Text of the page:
Iranian authorities must immediately repeal the conviction and sentence of Golrokh Ebrahimi Iraee, a writer and human rights activist who is due to begin serving six years in prison on charges including “insulting Islamic sanctities” through the writing of an unpublished story about the horrific practice of stoning, Amnesty International said today.
“The charges against Golrokh Ebrahimi Iraee are ludicrous. She is facing years behind bars simply for writing a story, and one which was not even published – she is effectively being punished for using her imagination,” said Philip Luther, Research and Advocacy Director for the Middle East and North Africa at Amnesty International.
“Instead of imprisoning a young woman for peacefully exercising her human rights by expressing her opposition to stoning, the Iranian authorities should focus on abolishing this punishment, which amounts to torture. It is appalling that Iran continues to allow the use of stoning, and justifies it in the name of protecting morality.”
On 4 October Golrokh Ebrahimi Iraee received a threatening phone call from the Centre for the Implementation of Sentences ordering her to present herself to Evin Prison to begin serving her six-year prison sentence for “insulting Islamic sanctities” and “spreading propaganda against the system”.
The first charge, for which Golrokh Ebrahimi Iraee has received five years in prison, was imposed primarily in response to an unpublished fictional story that she had written. The story describes the emotional reaction of a young woman who watches the film The Stoning of Soraya M – which tells the true story of a young woman stoned to death for adultery – and becomes so enraged that she burns a copy of the Qur’an.
The story was discovered by authorities on 6 September 2014 when Golrokh Ebrahimi Iraee was arrested together with her husband Arash Sadeghi at his workplace in Tehran by men believed to be Revolutionary Guards. The men showed no arrest warrant but took the couple to their house where they searched their possessions and seized items, including their laptops, notebooks and some CDs.
They then transferred Arash Sadeghi, a human rights activist, to Tehran’s Evin Prison and Golrokh Ebrahimi Iraee to a secret detention place. She was kept there for the night and then transferred to a section of Evin Prison that is under the control of the Revolutionary Guards. She was held there for 20 days, without access to her family, a lawyer or a court. She was in solitary confinement for the first three days.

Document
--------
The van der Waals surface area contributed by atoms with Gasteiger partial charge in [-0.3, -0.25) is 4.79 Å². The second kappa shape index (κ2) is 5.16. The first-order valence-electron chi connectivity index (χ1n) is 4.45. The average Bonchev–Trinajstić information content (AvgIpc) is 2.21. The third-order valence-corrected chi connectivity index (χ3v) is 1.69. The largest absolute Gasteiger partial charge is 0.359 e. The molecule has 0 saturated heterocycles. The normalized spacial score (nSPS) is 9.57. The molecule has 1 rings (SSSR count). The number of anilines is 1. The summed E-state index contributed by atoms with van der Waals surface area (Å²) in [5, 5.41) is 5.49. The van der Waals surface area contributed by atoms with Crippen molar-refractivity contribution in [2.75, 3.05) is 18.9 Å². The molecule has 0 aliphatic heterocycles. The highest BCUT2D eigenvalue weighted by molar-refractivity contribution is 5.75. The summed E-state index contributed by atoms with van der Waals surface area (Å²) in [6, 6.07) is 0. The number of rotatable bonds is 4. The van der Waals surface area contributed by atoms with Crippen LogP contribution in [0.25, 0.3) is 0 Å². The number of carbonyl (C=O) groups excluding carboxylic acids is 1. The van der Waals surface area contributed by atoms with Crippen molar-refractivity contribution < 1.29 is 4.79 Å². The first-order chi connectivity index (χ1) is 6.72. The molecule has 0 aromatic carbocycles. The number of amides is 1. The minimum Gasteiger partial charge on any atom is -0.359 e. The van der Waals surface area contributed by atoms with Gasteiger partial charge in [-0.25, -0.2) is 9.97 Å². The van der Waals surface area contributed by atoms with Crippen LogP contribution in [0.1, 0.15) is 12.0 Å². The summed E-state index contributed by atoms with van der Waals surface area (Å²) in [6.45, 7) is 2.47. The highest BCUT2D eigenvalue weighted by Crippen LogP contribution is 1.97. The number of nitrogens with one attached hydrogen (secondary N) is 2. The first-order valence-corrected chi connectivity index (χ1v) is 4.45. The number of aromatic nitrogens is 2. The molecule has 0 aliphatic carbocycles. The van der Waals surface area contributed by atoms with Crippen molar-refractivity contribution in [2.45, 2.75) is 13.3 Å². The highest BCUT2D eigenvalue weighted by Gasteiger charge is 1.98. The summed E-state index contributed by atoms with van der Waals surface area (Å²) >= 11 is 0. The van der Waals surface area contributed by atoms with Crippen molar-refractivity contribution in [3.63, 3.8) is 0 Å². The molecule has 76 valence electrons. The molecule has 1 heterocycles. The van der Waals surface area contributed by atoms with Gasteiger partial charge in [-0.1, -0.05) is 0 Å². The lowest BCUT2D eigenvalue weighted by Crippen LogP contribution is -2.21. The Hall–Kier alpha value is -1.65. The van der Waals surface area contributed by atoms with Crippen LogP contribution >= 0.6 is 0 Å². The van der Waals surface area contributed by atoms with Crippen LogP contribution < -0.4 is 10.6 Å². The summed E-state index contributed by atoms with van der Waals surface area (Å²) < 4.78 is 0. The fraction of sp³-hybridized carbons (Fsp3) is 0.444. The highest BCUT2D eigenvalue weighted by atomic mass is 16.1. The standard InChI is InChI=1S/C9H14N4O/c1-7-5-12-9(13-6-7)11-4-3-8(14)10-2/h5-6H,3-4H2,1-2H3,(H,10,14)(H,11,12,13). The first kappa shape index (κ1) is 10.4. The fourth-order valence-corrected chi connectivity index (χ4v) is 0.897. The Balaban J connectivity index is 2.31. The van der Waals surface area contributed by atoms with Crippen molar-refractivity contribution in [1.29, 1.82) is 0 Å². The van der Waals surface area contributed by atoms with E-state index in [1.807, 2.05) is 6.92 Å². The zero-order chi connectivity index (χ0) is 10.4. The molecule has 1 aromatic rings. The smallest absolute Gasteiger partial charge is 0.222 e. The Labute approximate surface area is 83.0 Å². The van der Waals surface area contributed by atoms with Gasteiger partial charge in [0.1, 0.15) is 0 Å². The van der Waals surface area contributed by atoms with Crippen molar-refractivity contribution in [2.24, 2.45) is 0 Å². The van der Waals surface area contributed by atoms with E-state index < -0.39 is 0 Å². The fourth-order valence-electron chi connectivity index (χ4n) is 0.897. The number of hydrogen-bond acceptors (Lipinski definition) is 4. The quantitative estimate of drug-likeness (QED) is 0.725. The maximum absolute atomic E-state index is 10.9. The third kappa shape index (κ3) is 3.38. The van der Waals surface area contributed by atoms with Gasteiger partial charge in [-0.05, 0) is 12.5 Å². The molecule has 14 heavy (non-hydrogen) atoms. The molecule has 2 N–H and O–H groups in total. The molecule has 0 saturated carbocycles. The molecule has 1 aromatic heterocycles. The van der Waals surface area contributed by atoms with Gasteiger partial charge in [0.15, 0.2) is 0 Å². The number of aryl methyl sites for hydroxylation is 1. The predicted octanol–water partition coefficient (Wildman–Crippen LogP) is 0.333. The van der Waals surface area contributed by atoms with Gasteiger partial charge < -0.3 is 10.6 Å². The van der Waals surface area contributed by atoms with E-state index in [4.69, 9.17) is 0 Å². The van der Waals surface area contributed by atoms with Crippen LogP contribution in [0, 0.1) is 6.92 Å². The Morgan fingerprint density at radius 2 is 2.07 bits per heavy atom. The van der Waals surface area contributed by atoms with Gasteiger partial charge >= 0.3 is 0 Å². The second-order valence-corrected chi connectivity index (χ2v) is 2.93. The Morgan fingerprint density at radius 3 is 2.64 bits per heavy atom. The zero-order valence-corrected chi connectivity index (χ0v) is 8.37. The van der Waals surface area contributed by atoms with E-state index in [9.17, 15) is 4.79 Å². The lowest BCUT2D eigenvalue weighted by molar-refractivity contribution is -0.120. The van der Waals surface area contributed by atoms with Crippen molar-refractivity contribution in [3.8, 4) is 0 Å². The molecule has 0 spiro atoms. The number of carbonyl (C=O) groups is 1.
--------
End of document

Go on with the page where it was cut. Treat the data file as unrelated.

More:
Golrokh Ebrahimi Iraee has said that during her periods of detention she was subjected to long hours of interrogations while blindfolded and facing a wall, and that interrogators repeatedly told her that she could face execution for “insulting Islam”. She could also clearly hear interrogators threatening and verbally abusing her husband in the next cell, adding to her distress. Arash Sadeghi has since said that he was tortured while in custody – his interrogators kicked him, punched him in the head, slapped him and choked him.
Golrokh Ebrahimi Iraee was tried in two brief sessions by a Revolutionary Court in Tehran, and had no legal representation at the trial. The first lawyer she appointed was put under pressure to withdraw from the case, and the second was barred from reading her court case and representing her. She was not given the chance to speak in her own defence, because the first session was focused on her husband’s activism, and at the second she was in hospital recovering from major surgery and could not be present. She provided the court with her medical records, but her request to adjourn the hearing was rejected.
“Golrokh Ebrahimi Iraee’s ‘trial’ was farcical. She was denied the right to a defence and her sentence was a foregone conclusion. This is just the latest example of the Iranian authorities’ utter contempt for justice and human rights,” said Philip Luther.
“We are urging the authorities to immediately quash Golrokh Ebrahimi Iraee’s conviction and that of her husband Aresh Sadeghi, who has been behind bars since June for peacefully exercising his rights to freedom of expression and association. The Iranian government is on the verge of stamping out a whole generation of young activists with its ruthless and repressive tactics.”
The Iranian authorities confirmed in their comments on the latest report of the UN Secretary-General on the human rights situation in Iran that stoning is the punishment outlined in Shari’a law for adultery, and stated that this punishment “is effective in deterring crimes and protecting morality”.
Amnesty International is aware of the case of at least one woman – Fariba Khaleghi – who is currently facing death by stoning.
Amnesty International has consistently called on the Iranian authorities to decriminalize opposite and same-sex sexual activities between consenting adults.
Arash Sadeghi is currently serving a 15-year prison sentence in Evin Prison on charges including “spreading propaganda against the system”, “gathering and colluding against national security” and “insulting the founder of the Islamic Republic”. He was also denied access to a lawyer. His interrogators are reported to have used printed copies of his Facebook messages and emails to journalists and human rights activists abroad, as well as media outlets such as BBC Persian, as “proof” of the charges against him.